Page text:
The earliest use of “global warming” documented by NewspaperArchive was by Frank Romaine of the Register & Tribune Syndicate, based in Des Moines, Iowa, in “Fewer Icebergs,” a short news item distributed on April 28, 1952.
Wrote Romaine, “Scientists who are studying global warming trends point out that not a single iceberg was sighted last year (1951) south of Parallel 46.”
Circumstantial evidence, however, suggests that Broecker may have been among the scientists whom Romaine referenced––albeit as a then newly arrived intern at what was then the Lamont Geological Observatory, in Palisades, New York.
Broecker “grew up in Oak Park, Illinois,” according to Columbia University Earth Institute senior science writer Kevin Krajick “His father, also named Wallace, ran a gas station. His mother was the former Edith Smith,” Krajick wrote.
“Both parents were evangelical Christians who rejected modern geologic theory for the literal Biblical interpretation that the earth is just a few thousand years old. They also forbade drinking, dancing and movies,” Krajick recalled. “Broecker attended Illinois’ fundamentalist Christian Wheaton College, then the recent alma mater of preacher Billy Graham. While still a student, Broecker married the former Grace Carder,” a marriage lasting until her death in 2007, “and spoke of becoming an insurance actuary.”
A fellow student at Wheaton, however, Paul Gast, who later headed the NASA moon rock research program, encouraged Broecker to accept the internship at Lamont, under geochemist J. Laurence Kulp, one of the developers of radiocarbon dating of biological materials.
Many Biblical literalists at the time welcomed radiocarbon dating, in the belief that it would help to establish the authenticity of relics and refute evolution.
Broecker, initially ridiculed by fellow students as a “theo-chemist,” earned a PhD. in geology from Lamont in 1958, while developing data showing that water from shallow and deep parts of the ocean circulates far more rapidly than was previously believed.
“This in turn implied that the oceans could potentially affect the composition of the atmosphere, or vice-versa,” wrote Krajick.
Going on to investigate how the oceans absorb carbon dioxide from the air, Broecker in his 1975 Science paper argued human activities that release carbon dioxide were already inducing climate change, masked by the effects of a soon-to-end 40-year global cooling cycle.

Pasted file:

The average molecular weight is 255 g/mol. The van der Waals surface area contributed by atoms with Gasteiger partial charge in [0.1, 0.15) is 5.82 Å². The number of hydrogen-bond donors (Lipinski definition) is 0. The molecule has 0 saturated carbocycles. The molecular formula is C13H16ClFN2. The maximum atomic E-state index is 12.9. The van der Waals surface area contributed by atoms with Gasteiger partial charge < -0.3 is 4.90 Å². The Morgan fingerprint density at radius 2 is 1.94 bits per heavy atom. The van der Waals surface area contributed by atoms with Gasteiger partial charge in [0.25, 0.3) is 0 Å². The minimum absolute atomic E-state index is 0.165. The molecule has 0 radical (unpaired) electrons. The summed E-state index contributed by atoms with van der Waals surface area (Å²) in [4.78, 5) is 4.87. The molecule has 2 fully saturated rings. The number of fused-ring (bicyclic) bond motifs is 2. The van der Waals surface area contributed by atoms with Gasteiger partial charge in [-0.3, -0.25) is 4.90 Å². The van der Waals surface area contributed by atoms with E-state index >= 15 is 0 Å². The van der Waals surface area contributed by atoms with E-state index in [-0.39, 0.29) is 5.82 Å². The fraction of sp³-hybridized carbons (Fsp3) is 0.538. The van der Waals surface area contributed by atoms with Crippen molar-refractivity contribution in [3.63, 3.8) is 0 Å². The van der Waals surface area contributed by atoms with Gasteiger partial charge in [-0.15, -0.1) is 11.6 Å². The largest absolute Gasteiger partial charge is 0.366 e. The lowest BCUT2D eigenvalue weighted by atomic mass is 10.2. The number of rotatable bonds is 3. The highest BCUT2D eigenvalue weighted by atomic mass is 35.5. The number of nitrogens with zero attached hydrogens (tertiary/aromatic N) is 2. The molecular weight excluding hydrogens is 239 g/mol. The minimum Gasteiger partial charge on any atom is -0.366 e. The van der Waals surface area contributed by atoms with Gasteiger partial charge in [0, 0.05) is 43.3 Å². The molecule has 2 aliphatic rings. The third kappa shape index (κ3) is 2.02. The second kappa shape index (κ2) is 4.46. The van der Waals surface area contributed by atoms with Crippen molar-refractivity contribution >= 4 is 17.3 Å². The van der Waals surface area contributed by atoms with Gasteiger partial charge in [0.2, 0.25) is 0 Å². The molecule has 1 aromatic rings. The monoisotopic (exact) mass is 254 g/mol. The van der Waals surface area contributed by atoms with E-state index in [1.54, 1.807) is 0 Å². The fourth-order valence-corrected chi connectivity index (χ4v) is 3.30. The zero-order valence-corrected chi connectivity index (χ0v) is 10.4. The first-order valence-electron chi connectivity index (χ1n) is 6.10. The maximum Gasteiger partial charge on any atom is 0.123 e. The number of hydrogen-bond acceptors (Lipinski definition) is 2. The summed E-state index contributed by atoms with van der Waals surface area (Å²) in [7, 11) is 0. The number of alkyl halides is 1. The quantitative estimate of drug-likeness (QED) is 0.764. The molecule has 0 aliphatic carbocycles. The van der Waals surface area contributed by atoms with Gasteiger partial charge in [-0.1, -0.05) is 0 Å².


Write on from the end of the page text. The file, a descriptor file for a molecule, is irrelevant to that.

Predicted global warming as we now see it
Broecker “predicted that the cycle would soon reverse, and then the manmade warming on top of that would become dramatically visible,” continued Krajiock. “Right on cue in 1976, temperatures started ascending along the trajectory Broecker laid out.”
Broecker went on to develop what Krajick called “a grand picture of world ocean circulation,” which normally helps to stabilize global climate. Disruptions to the flow, however, such as those caused by global warming, can bring on abrupt climate shifts.
Broecker continued to research global warming and ways to respond to it for the rest of his life. He remarried in 2009 to longtime laboratory colleague Elizabeth Clark, who survives him.
Foil for anti-fur protest left fortune to cat
Fashion designer Karl Lagerfeld, 85, creative director for the globally distributed Chanel brand for more than 30 years, died in Paris on February 19, 2019, reportedly leaving most of his $195 million estate to his cat Choupette, star of an Instagram account and blog posted by digital marketing guru Ashley Tschudin.
Born on August 15 2011, Choupette was made a Christmas present to Lagerfeld from model Baptiste Giabiconi, after Lagerfeld looked after the kitten for a time while Giabiconi was traveling.
Lagerfeld for years before acquiring Choupette was a frequent foil for protest over the use of animal parts in fashion.
Lagerfeld was present in March 2005 when a protester hit Vogue editor Anna Wintour in the face with a pie as she arrived for the Chanel autumn/winter fashion show at the Carrousel du Louvre in Paris, wearing a jacket of pink-dyed Persian lamb, trimmed with chinchilla.
“I can hardly eat meat”
Ignoring that both Persian lamb and chinchilla come from ranched vegetarian animals, native to Central Asia and South America, Lagerfeld fumed to media that fur comes from hunters in the far north who “make a living having learnt nothing else than hunting, killing those beasts who would kill us if they could.”
“In a meat-eating world, wearing leather for shoes and clothes and even handbags, the discussion of fur is childish,” Lagerfeld went on, adding that animals should be killed “nicely” if possible.
“I can hardly eat meat,” Lagerfeld then admitted, “because it has to look like something that it was not when it was alive.”
In December 2018, two months before Lagerfeld died, he and Chanel head of fashion Bruno Pavlovksy told Women’s Wear Daily that the company would no longer use furs or exotic animal skins, such as python, crocodile, lizard and stingray, because of the difficulty of sourcing such pelts ethically. Chanel is still using leather from animals killed for the meat industry.
The decision was made “because it’s in the air, but it’s not an air people imposed to us,” Lagerfeld said, adding “there was not much fur” in the Chanel product line anyhow.